Review of “Astroball” by Ben Reiter
I’m a lifelong Houston Astros fan (spending more than I care to admit on standing room ALCS game 7 tickets last year) and especially love that Houston sports teams are leading analytic-based revolutions in how their games are played. So I had to read this fun book about the their multi-year path to the 2017 World Series, written by the journalist responsible for my favorite magazine cover and story of all time, a (ultimately correct, of course) prediction in 2014 that the Astros — then one of the worst teams in the league — would win it all in 2017.
Reiter (briefly) tells the life stories of the most prominent Astros responsible for the win — Carlos Correa, Jose Altuve, Alex Bregman, Carlos Beltran, and Justin Verlander.
He also, in more detail, tells the stories of the General Manager Jeff Lunhow, his assistants, and the decision-making culture they built. This culture blended data science with more qualitative assessments from scouts. I think the focus on “decision-making” vs “analytics” — the former indicating room for qualitative methods — is the correct one, and I liked that the book emphasized it.
However, the book focused more on the story and approach than on any specific techniques; this isn’t a book that will teach you about baseball statistics. Several interesting tidbits:
- Lunhow and his assistants had unusual backgrounds (consulting, engineering) but they weren’t just analytic nerds. They loved baseball and dominated their fantasy teams before getting their big breaks into baseball front offices.
- The astros have a system that rates scouts, supposedly containing what types of skills they are good at identifying and which skills/types of players they tend to over or under-estimate. I’m a bit skeptical that such a system can overcome the data challenges (high dimensionality of relevant player features, censored data in terms of which players ever get a shot, the delayed feedback of observing player outcomes, and the raw number of players a given scout may observe or rate), but if it works that’s a great example of “rating the rater” techniques.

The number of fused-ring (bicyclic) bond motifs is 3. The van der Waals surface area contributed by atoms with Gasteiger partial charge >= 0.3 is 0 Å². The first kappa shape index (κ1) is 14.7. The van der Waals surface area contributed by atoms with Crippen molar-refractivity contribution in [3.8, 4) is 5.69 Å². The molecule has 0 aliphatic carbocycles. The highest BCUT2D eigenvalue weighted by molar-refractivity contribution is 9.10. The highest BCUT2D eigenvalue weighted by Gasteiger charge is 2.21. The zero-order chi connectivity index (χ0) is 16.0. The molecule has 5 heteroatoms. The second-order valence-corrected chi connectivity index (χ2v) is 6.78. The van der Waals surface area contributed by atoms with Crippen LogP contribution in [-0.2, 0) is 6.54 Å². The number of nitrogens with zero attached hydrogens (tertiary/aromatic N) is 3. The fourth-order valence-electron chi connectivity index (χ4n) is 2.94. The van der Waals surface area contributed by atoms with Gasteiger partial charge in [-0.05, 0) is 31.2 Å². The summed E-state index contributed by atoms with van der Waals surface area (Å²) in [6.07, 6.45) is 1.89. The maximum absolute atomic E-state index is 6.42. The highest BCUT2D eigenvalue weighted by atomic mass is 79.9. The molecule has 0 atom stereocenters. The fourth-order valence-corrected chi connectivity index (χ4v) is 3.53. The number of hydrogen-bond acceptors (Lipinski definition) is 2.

- The Astros had a huge miss on J.D. Martinez, releasing him weeks before he became a star for Detroit. Partially in response, they invested heavily in a system that detects and projects player improvements and potential improvements, in surprising detail. For example, for pitchers, they look at the spin rate of their various pitches. Then, the Astros can figure out which new pitches the pitcher can learn, or otherwise shift how often the pitcher throws each type of pitch. This system has helped them improve their own minor leaguers and identify trade targets — such as Gerrit Cole most recently — who would improve under better coaching/management. I think there are lessons here for freelancing platforms such as Upwork, who care a lot about their freelancers potential for higher-paying gigs, but the book doesn’t go into enough detail for me to identify specifics.
- Carlos Beltran — team elder — united the clubhouse (historically split culturally between Spanish-speaking and English-speaking players) and mentored younger players. The book gave some lip-service to studies trying to quantify chemistry and the role of glue players, but I’m skeptical in general of the ability to measure such things and, more importantly, to identify in real-time through data which players would most help clubhouse chemistry.